Goal: Activate, beautify and engage with the built environment to return a sense of pride and belonging to an underutilised park and tired main street.

The Edithvale Collective is a dedicated group of traders and community members who share a love for their beachside town. Located in the outer south-east bayside of Melbourne, Edithvale had once boasted a vibrant shopping strip with thriving local reserve, yet in 2017, it was lacking a central place for connection, and had become run-down and vacant - bypassed by residents and visitors alike.

"[It's helped] meeting more locals, gaining the confidence to attempt projects like this, a sense of pride at what we've accomplished, and the strong friendshop I've made with the other members of the group" - Edithvale Collective

Jono and Jessie are two local traders who remember a flourishing Edithvale from their childhood. Seeing the disconnect between people and place, and feeling the impact on their local business’ bottom line, they applied for The Neighbourhood Project and set about activating the built environment.

Empowered by the program, the pair recruited their customers and neighbours in order to pool their skills and kick-start momentum for revitalisation.

What started as a team of two, quickly grew to an organisation of eleven; eventually engaging over 700 people across a series of events, including a Morning Tea pop-up, Mural Art installation, Street Greening initiatives, and then a Pop-Up Park trial.

In their pursuit to generate ideas, engage with council, and highlight community-specific needs, the group uncovered significant place barriers that were both functional (disability access, signage, seating, bike parking, reasons to gather), as well as beautifying (plain space, vacant shops, empty garden boxes).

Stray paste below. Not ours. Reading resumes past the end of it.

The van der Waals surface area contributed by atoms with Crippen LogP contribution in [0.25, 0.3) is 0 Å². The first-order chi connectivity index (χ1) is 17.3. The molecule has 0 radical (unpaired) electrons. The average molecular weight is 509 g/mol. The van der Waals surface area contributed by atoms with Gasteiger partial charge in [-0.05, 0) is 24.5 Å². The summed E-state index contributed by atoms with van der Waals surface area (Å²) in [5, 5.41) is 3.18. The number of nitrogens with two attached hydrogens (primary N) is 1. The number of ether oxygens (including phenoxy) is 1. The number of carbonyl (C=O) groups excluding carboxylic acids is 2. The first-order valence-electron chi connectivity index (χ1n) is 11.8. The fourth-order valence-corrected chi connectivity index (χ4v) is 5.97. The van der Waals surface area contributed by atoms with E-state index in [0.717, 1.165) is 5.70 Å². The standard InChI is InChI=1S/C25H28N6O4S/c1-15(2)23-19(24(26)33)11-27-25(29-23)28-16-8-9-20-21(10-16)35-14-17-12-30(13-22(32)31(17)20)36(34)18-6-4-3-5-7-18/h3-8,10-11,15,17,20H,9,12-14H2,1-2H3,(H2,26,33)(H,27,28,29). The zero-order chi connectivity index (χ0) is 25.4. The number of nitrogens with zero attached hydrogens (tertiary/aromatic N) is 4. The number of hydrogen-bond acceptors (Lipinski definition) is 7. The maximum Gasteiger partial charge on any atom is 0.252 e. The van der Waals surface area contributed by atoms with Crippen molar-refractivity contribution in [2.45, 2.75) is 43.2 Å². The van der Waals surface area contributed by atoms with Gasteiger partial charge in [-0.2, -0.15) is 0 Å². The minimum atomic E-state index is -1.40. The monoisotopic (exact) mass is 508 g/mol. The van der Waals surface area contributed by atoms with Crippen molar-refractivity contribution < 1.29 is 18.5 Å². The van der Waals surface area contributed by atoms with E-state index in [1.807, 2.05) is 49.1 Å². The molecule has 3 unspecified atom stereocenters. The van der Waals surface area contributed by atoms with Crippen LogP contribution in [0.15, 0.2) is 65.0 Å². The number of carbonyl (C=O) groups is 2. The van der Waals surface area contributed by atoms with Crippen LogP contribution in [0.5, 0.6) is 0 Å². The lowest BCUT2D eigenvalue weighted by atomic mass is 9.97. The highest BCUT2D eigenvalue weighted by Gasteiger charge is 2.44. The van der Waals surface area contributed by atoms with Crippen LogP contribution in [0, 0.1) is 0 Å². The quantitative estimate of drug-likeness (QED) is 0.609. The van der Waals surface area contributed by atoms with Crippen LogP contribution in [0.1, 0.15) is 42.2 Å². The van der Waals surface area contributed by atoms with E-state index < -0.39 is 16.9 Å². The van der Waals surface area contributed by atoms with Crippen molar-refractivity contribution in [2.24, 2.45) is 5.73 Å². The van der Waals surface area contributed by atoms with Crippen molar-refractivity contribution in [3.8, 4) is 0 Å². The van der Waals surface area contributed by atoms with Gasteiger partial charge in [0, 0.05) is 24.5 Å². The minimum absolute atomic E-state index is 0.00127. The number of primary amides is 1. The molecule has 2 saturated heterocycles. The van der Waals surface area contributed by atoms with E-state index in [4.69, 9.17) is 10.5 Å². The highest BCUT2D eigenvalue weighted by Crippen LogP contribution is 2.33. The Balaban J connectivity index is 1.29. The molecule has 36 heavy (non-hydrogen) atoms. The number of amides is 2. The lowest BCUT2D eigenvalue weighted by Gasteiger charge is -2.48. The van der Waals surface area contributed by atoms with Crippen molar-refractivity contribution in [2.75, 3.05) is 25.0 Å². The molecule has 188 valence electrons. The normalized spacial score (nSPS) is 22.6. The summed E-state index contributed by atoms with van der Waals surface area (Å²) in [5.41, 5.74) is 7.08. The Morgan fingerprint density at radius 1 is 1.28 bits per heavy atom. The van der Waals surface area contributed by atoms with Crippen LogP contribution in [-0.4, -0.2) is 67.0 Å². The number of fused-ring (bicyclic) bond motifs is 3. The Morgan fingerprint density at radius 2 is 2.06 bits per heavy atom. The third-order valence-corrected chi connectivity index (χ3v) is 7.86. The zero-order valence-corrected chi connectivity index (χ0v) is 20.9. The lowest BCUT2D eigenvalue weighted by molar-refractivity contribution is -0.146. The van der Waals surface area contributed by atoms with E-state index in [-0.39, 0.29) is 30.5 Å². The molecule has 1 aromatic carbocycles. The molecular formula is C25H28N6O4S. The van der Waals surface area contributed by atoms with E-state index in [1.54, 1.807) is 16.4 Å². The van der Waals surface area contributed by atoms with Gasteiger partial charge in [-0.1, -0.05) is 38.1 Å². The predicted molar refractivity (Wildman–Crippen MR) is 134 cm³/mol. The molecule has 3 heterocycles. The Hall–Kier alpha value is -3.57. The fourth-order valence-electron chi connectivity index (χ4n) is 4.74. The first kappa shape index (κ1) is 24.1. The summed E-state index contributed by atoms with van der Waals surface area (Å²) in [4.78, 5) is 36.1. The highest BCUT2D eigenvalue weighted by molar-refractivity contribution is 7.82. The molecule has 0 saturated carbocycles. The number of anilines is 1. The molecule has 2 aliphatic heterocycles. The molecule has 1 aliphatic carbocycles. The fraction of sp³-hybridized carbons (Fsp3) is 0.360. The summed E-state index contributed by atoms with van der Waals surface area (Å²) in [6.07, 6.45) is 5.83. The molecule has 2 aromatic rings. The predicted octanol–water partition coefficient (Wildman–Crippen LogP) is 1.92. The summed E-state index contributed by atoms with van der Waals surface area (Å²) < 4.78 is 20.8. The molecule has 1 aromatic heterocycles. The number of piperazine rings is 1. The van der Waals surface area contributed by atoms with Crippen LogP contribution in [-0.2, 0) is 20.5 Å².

As a result, they set about targeted and effective initiatives: designing, up-cycling, building, painting and planting a colourful new identity for Edithvale main street and reserve - to rave reviews from their fellow locals! 90% of locals who visited the site reported an increase in neighbourhood pride, and local business saw a boost of 15% in visits to their stores.

Community members contributed more than 4,000 collective hours to the project. Unskilled labour is typically valued at $25 per hour in Victoria. This represents over $100,000 of collective value unlocked to improve the suburb for the benefit of fellow community members. Edithvale is a great example of a neighbourhood built by neighbours.

With two major infrastructure works - a Level Crossing Removal and updated Surf Life Saving club - well underway, and new families pouring into the area, the time is ripe for people to be put front and centre of placemaking initiatives; Kingston City Council agrees. They themselves have been enabled by this process, and thanks to the success of the Edithvale Collective, they are now applying the model across all five Level Crossing Removal sites in their council area.

Key Stats

  • 700 people attended the mini events and pop-up launch with a 90% increase in neighbourhood pride
  • Local economy saw a 15% increase in visits to the shopping strip
  • Council reviewed their community grants program to include placemaking opportunities
  • Council staff reported much stronger connection between different department’s deliverables since the project

mural painting edithvale

passionate locals in edithvale